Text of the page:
Sonja Derrick has been using the North Coast Transition Society Third Ave. vulnerable persons shelter for more than a year. Derrick uses a walker to assist with mobility and spends her days under cover at the back of a building in Prince Rupert. With graffiti for wallpaper and concrete for flooring during the day, Derrick said she welcomes the cot available to her at the shelter each night. She said the shelter has only one cot for aged and less able bodied users, other shelter clients get a thin mattress on the floor for a bed. (Photo: K-J Millar/The Northern View)

UPDATED: Homeless shelter concerns

NCTS managed shelter is moving to new location

BC Housing has confirmed on April 16, the relocation of the Prince Rupert Homeless Shelter on Third Ave. to the Fisherman’s Hall on Fraser Street.

“BC Housing has negotiated a temporary lease with the Fisherman’s Hall to relocate the existing temporary shelter at 3rd Avenue,” Samantha Cacnio, senior communications specialist, corporate communications for BC Housing told The Northern View.

The move is in response to a recent letter from the Transition Society to the City requesting a relocation to the Jim Ciccone Centre during the midst of COVID-19, as the Third Ave. shelter facilities was not meeting health and safety needs during the pandemic.

READ MORE: City gives no response to homelessness concerns

“BC Housing has identified a long-term housing solution and will provide more details once contract negotiations are finalized,” Cacino said.

As tentative negotiations are still in progress to secure the long term facility, the location and parties must remain confidential at this time. More information will be forthcoming once details are finalized, BC Housing said.

Cacino wanted to clarify that the City has not issued a notice to North Coast Transition Society to vacate the existing shelter and as such the NCTS is not being evicted.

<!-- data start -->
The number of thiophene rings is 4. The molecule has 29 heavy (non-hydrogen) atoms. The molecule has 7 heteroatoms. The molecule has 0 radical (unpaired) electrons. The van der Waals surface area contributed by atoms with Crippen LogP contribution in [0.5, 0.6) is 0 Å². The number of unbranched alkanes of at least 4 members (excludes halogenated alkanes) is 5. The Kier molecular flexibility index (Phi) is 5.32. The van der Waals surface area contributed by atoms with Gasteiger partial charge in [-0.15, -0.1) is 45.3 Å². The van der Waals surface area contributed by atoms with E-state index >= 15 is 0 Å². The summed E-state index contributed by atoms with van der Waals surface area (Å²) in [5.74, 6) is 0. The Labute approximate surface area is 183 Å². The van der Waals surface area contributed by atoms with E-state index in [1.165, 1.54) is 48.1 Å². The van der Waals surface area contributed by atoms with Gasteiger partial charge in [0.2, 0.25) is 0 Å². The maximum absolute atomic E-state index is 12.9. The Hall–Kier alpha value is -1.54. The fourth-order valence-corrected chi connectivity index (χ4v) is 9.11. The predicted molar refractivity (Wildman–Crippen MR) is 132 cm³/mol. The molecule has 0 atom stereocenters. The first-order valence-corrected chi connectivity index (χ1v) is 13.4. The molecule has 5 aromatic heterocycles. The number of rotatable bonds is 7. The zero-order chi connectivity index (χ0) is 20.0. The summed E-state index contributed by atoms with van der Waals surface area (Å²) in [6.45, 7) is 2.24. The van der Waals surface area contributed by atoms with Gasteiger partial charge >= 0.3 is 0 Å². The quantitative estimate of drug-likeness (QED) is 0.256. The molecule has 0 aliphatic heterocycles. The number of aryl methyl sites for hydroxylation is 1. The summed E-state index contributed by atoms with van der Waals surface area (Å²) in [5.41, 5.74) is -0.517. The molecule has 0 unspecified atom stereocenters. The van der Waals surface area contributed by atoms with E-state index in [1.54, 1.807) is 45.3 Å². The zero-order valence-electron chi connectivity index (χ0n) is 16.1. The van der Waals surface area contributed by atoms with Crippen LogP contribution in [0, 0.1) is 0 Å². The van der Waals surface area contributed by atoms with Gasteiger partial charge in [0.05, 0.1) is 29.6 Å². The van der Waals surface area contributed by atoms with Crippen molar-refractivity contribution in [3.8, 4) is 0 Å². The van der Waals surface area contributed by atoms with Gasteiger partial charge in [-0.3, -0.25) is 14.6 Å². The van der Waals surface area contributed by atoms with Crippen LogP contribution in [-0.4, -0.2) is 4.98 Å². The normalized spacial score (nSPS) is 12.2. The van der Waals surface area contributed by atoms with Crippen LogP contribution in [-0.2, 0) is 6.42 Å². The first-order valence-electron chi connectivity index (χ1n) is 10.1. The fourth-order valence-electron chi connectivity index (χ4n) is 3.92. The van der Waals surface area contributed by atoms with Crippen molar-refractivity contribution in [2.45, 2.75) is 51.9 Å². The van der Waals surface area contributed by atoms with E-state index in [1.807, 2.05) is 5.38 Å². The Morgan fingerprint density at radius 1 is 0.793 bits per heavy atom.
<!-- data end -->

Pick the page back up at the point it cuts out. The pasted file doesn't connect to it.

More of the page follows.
“The new space at Fishermen’s Hall is large enough to accommodate more beds and provide appropriate distancing. Minor renovations are underway to ensure health and safety for clients and staff,” Cacino told The Northern View.

“I’m thankful to the amazing staff and administration of the Society (NCTS) and BC Housing for their tireless work and commitment to finding a solution for our community, which made this possible,” Jennifer Rice, MLA for the North Coast said. “The new location at the Fisherman’s Hall will provide a place for those in our community experiencing homelessness during these difficult times to stay safe and warm while physically distancing.”

The NCTS is greatly appreciative of the help and support thye have received from MLA Jennifer Rice and her office in helping with securing a temporary location at the Fisherman’s Hall, Christine White, executive director of NCTS said.

“This will most definitely go a great way towards a more safe and secure environment especially in the present difficult circumstances that everyone is facing,” White said.

READ MORE: B.C. secures motel, hotel rooms for COVID-19 shelter space

“BC Housing is working with the municipality, Northern Health, and experienced non-profit shelter and housing providers to develop a community-based response plan to the COVID-19 outbreak,” Lee Brain, Prince Rupert mayor said. “This includes identifying locations in Prince Rupert where vulnerable individuals, including those who are experiencing or at risk of homelessness, would be able to recover and self-isolate.”

“Two new sites have been confirmed in Prince Rupert and will be opening in the coming days. One site is Fisherman’s Hall that will provide 35 spaces and the second site includes 20 rooms at a local hotel,” Brain said.

Brain said, both sites will be targeted to those who are precariously housed or experiencing homelessness and need a safe space to self-isolate. Over the coming days and weeks, BC Housing will work with the housing provider and Northern Health to finalize a referral process for these sites and start to move people in.

“These new sites are critical to helping prevent the spread of COVID-19. They will help to thin out the existing shelter, ensure physical distancing and will help to bring vulnerable people indoors to self-isolate,” Brain said.


K-J Millar | Journalist
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